In this activity students trace the sources of their electricity, heating and cooling, and other components of their energy use though the use of their family's utility bills and information from utility and government websites.

This short NASA video focuses on the Aquarius satellite, launched on June 10, 2011 to observe how variations in ocean salinity relate to climatic changes. By measuring salinity globally, Aquarius shows the ocean's role in climate change and climate's effects on ocean circulation.

This simplified animation of a geothermal power plant from the U.S. Department of Energy illustrates commonalities with traditional power-generating stations. While there are many types of geothermal power plants, this animation shows a generic plant.

In this video, several scientists identify and describe examples of increasing health problems that they believe are related to climate change.

This short video features the Alaska Lake Ice and Snow Observatory Network (ALISON project), a citizen science program in which 4th and 5th graders help scientists study the relationship between climate change and lake ice and snow conditions.

In this visualization students can explore North American fossil fuel CO2 emissions at very fine space and time scales. The data is provided by the Vulcan emissions data project, a NASA/DOE funded effort under the North American Carbon Program (NACP).

This video is part of the Climate Science in a Nutshell video series. This short video looks at the effects of climate change happening right now around the globe, including: more extreme weather events, droughts, forest fires, land use changes, altered ranges of disease-carrying insects, and the loss of some agricultural products. It concludes with a discussion of the differences among weather, climate variability and climate change.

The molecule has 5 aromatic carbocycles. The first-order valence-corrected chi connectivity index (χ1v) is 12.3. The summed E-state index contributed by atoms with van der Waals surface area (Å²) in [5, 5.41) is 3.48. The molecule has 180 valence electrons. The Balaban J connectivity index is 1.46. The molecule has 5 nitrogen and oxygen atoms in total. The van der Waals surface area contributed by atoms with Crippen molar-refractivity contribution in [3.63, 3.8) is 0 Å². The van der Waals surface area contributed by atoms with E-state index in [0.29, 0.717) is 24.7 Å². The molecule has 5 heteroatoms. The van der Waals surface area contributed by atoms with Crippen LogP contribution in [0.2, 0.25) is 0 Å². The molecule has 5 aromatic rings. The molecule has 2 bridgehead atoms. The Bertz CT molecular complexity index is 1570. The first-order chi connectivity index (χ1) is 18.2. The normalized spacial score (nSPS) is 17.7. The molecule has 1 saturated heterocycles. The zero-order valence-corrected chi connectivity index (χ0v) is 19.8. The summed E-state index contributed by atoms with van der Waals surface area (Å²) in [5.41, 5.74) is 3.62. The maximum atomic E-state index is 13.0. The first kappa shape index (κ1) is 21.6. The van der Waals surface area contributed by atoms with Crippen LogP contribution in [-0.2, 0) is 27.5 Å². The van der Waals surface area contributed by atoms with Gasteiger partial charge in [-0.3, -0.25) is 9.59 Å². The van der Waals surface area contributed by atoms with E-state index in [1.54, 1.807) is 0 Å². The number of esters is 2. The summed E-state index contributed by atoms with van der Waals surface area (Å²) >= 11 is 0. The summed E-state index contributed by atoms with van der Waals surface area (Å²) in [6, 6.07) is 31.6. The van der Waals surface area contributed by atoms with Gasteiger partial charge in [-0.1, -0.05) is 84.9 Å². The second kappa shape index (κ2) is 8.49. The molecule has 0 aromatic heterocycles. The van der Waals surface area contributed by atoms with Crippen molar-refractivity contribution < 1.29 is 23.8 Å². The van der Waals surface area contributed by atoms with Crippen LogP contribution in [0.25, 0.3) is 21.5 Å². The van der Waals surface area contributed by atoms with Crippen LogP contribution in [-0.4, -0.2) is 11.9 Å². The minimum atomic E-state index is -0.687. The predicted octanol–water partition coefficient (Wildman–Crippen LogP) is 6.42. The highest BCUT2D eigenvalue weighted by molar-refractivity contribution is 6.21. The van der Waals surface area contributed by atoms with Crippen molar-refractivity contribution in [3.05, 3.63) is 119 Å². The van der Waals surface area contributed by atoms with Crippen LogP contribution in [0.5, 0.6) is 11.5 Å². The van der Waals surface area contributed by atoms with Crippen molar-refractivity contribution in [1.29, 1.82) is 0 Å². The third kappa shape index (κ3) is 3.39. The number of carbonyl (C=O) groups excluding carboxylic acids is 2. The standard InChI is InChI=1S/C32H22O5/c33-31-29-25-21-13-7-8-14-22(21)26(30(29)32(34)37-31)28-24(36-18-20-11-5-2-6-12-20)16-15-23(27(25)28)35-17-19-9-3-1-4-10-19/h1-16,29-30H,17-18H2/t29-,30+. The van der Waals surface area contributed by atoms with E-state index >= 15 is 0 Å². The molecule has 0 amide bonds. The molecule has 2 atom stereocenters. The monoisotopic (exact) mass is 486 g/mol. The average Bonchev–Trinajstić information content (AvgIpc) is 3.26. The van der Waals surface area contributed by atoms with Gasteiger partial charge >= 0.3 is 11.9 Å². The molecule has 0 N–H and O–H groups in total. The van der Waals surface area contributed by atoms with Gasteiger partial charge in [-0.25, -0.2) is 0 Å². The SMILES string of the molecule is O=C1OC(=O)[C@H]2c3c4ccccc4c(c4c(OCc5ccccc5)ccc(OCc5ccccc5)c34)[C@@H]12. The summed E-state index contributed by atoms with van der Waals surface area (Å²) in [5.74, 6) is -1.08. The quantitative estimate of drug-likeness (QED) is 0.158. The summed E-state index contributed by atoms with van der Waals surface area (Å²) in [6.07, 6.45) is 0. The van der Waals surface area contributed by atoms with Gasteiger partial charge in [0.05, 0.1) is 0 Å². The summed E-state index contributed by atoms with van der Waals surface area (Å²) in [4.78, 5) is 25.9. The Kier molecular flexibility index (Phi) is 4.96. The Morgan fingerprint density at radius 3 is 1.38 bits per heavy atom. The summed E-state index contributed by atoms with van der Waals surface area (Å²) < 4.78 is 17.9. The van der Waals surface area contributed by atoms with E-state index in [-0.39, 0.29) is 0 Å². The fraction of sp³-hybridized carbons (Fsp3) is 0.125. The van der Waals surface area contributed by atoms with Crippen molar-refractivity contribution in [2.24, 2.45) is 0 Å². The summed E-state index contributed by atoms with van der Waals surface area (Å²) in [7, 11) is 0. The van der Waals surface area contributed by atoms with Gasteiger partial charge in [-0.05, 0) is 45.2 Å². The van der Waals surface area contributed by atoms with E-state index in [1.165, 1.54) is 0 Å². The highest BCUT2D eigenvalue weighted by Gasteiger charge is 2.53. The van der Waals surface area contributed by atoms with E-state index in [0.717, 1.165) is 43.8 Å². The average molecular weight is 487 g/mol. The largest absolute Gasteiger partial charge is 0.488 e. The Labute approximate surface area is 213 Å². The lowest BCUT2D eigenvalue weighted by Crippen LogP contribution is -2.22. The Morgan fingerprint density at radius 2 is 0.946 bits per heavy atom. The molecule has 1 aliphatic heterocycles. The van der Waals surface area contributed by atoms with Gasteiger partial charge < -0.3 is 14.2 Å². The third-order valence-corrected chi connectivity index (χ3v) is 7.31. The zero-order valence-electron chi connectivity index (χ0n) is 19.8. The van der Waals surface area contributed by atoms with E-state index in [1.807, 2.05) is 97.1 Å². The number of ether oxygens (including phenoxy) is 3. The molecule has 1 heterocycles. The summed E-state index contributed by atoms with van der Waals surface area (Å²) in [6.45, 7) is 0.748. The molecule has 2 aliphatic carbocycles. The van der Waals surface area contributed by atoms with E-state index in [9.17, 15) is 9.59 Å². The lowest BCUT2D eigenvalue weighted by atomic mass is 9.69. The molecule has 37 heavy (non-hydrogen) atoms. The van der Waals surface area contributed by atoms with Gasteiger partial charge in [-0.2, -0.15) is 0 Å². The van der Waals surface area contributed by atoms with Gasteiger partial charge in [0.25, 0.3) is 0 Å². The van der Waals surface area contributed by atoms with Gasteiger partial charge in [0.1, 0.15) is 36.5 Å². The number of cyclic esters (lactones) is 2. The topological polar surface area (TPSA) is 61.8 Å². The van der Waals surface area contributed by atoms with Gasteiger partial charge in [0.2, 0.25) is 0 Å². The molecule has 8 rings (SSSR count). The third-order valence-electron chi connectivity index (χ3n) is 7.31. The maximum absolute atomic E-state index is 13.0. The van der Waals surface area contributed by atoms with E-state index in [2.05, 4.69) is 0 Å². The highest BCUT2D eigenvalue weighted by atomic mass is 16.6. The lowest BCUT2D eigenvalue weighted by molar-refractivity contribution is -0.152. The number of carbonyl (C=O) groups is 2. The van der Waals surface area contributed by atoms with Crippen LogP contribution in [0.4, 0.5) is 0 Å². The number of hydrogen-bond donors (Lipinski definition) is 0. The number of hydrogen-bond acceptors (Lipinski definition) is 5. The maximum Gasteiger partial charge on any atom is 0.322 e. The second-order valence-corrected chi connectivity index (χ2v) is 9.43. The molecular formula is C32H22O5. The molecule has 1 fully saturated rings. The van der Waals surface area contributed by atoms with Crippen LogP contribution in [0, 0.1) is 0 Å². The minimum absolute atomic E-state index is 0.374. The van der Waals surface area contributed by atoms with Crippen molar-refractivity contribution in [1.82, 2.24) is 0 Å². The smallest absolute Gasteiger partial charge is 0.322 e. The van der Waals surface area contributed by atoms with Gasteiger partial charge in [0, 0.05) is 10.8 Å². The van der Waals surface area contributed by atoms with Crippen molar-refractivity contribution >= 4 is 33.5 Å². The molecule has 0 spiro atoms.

This video segment features subsistence fishing and harvesting in the Northwest US. Segment was adapted from a student video produced at Northwest Indian College in Bellingham, Washington.

This video provides an overview of the Center for Transportation Technologies and Systems and its research on alternative fuel vehicles and why they have less impact than current fossil fuel-burning cars on the environment.

In this hands-on activity, students explore whether rooftop gardens are a viable option for combating the urban heat island effect. Guiding question is: Can rooftop gardens reduce the temperature inside and outside houses?